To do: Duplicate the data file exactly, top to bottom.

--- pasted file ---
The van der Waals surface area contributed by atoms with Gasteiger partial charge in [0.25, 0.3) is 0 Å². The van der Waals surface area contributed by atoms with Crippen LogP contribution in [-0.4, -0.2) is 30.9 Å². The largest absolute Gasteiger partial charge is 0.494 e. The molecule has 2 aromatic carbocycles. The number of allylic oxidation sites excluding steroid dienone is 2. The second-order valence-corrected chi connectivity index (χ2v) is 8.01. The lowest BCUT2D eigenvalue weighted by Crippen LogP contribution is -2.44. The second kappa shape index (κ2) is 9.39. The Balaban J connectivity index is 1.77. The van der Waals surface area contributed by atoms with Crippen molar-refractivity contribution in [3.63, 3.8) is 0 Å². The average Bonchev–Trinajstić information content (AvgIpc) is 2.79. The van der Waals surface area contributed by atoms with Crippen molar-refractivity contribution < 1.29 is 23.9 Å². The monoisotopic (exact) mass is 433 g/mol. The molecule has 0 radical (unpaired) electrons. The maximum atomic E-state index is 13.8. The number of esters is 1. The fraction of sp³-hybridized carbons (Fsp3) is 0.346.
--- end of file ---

The van der Waals surface area contributed by atoms with Gasteiger partial charge in [0.25, 0.3) is 0 Å². The van der Waals surface area contributed by atoms with Crippen LogP contribution in [-0.4, -0.2) is 30.9 Å². The largest absolute Gasteiger partial charge is 0.494 e. The molecule has 2 aromatic carbocycles. The number of allylic oxidation sites excluding steroid dienone is 2. The second-order valence-corrected chi connectivity index (χ2v) is 8.01. The lowest BCUT2D eigenvalue weighted by Crippen LogP contribution is -2.44. The second kappa shape index (κ2) is 9.39. The Balaban J connectivity index is 1.77. The van der Waals surface area contributed by atoms with Crippen molar-refractivity contribution in [3.63, 3.8) is 0 Å². The average Bonchev–Trinajstić information content (AvgIpc) is 2.79. The van der Waals surface area contributed by atoms with Crippen molar-refractivity contribution < 1.29 is 23.9 Å². The monoisotopic (exact) mass is 433 g/mol. The molecule has 0 radical (unpaired) electrons. The maximum atomic E-state index is 13.8. The number of esters is 1. The fraction of sp³-hybridized carbons (Fsp3) is 0.346.